Michigan Gov. Rick Synder endorsed Romney almost two weeks ago and is predicting victory on Tuesday. He said Romney’s background in private business and as chief executive of Massachusetts are strong credentials. But he parted company with the former governor on the auto industry bailout — Romney opposed the bailout; Snyder said it worked. Snyder also disagrees with the negative campaign tactics that Romney and his rivals have adopted.

He said Romney would be better to stop explaining his opposition to the bailout and look to the future. And as a politician who tries to remain relentlessly positive, Snyder said, he wished all the Republicans would cease the attacks.

“I’m not a negative advertising kind of guy,” he said in an interview, adding: “I don’t make judgments about that, but I have my own philosophy that I believe is a better answer.”

Other governors expressed concerns that the nomination battle has created distractions from what they think should be the main message of the campaign — the economy and the nation’s debt and deficit problems.

Oklahoma Gov. Mary Fallin said in an interview that one challenge for the presidential candidates will be to keep the focus on those bread-and-butter issues.

“It has become a heated race, as we’ve seen,” she said, with the result that the candidates are “getting sidetracked on issues other than job creation and the national debt.”

She said the candidates are not solely responsible for that, because the debates have forced them to answer questions about many other issues. She said of the debates: “I don’t think it’s been helpful to the candidates on the Republican side. They’ve gotten off course. It’s not that they want to; it’s that when you get asked certain questions, you have to answer those questions.”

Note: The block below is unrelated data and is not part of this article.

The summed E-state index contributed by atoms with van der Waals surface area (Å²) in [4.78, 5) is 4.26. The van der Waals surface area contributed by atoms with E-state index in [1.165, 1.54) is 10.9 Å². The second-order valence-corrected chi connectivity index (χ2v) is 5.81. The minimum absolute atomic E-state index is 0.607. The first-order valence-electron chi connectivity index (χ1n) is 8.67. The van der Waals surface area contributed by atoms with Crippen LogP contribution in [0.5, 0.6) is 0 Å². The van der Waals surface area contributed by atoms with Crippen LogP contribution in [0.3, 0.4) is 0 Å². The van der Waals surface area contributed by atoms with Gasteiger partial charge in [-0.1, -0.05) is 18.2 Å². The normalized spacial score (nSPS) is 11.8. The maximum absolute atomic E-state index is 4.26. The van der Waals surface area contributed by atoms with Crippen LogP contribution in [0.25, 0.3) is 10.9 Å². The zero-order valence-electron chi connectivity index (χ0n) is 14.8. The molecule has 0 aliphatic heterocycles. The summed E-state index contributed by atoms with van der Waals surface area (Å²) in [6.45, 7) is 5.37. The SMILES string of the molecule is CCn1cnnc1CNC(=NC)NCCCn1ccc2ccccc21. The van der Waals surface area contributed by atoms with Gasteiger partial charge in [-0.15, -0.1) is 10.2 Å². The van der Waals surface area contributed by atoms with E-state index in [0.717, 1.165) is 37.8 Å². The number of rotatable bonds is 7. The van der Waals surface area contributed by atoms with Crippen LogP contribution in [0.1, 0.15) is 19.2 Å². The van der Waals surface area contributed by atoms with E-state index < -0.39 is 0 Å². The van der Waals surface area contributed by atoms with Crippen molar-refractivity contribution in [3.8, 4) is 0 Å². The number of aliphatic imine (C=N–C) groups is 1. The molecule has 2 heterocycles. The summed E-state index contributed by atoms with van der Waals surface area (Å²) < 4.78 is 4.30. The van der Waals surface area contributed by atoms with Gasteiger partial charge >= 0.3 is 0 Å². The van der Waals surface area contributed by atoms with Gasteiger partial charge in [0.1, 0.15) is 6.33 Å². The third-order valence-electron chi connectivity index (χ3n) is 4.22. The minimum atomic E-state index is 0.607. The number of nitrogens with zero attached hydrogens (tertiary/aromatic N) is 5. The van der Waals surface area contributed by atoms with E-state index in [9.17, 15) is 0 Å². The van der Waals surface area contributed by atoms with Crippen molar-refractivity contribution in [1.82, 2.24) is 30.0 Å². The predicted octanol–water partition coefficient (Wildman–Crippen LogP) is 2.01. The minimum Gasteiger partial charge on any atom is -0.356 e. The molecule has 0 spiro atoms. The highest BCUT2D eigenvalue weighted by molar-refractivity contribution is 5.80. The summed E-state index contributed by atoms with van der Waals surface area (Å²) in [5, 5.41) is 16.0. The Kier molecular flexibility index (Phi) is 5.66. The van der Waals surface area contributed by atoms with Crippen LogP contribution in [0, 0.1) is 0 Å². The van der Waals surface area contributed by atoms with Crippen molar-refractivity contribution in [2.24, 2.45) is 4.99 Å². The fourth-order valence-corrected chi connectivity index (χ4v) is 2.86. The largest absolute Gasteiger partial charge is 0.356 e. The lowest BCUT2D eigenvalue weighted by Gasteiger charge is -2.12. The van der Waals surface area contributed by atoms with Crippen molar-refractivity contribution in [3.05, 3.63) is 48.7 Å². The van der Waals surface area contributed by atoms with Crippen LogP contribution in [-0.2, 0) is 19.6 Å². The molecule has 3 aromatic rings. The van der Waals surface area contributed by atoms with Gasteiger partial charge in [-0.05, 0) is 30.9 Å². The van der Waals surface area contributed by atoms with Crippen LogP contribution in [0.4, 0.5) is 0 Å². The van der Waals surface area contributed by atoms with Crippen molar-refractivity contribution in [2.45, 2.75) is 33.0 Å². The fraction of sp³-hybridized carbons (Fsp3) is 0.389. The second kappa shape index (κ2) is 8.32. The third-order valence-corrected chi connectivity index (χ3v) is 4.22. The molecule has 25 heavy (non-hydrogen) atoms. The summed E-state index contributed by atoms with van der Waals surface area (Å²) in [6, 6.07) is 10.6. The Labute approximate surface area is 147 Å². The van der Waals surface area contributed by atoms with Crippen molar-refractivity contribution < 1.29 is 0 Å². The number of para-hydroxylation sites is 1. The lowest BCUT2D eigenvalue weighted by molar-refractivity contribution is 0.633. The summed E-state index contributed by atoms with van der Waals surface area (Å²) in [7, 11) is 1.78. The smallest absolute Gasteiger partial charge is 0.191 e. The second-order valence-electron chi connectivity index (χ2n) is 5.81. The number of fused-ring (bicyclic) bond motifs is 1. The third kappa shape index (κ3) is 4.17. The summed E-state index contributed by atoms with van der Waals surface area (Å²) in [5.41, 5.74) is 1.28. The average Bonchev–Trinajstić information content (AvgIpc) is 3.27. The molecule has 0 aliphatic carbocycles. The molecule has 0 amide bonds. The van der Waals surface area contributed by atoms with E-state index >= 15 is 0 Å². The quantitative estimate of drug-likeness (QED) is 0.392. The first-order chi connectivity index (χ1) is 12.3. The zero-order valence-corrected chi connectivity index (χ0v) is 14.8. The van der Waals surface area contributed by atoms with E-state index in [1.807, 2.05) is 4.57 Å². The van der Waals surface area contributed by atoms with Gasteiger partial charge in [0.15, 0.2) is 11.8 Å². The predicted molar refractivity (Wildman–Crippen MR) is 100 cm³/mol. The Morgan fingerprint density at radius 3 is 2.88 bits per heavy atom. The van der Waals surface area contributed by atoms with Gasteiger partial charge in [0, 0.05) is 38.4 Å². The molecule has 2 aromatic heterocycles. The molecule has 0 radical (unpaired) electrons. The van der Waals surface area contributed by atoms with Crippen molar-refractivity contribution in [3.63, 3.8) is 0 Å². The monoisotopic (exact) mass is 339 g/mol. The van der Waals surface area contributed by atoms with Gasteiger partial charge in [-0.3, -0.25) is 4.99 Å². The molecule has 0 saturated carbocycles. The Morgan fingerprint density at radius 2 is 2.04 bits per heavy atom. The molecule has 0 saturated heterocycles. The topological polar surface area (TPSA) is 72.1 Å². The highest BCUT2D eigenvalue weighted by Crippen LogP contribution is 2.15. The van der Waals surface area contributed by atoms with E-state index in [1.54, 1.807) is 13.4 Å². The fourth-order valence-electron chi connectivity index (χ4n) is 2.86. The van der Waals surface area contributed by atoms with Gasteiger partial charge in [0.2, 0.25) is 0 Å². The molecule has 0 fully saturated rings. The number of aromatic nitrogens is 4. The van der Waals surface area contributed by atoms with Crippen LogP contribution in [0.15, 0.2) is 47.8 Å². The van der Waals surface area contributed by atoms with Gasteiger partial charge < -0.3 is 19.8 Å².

Governors interviewed said the fall campaign will be competitive, although in a state such as Michigan, the president has opened up a big lead in the polls. Snyder attributed that to improvements in the economy. Daniels said that when the race refocuses on the president’s record, the Republican nominee will have a strong case to make.

One risk is that the nomination battle will leave the eventual nominee weakened, rather than strengthened. Asked whether he thinks that could be happening to Romney, Walker said it is too soon to tell. But he said Romney needs a sharper message.

“As much as you want to be profound and in depth, you’ve got to be simple,” he said. “It’s got to be boiled down to a few direct points. It’s got to have a profound basis and substance to back it up, but it’s got to be more simply stated than it has in the past.”

Staff writer Philip Rucker contributed to this report.

Dan Balz is Chief Correspondent at The Washington Post. He has served as the paper’s National Editor, Political Editor, White House correspondent and Southwest correspondent.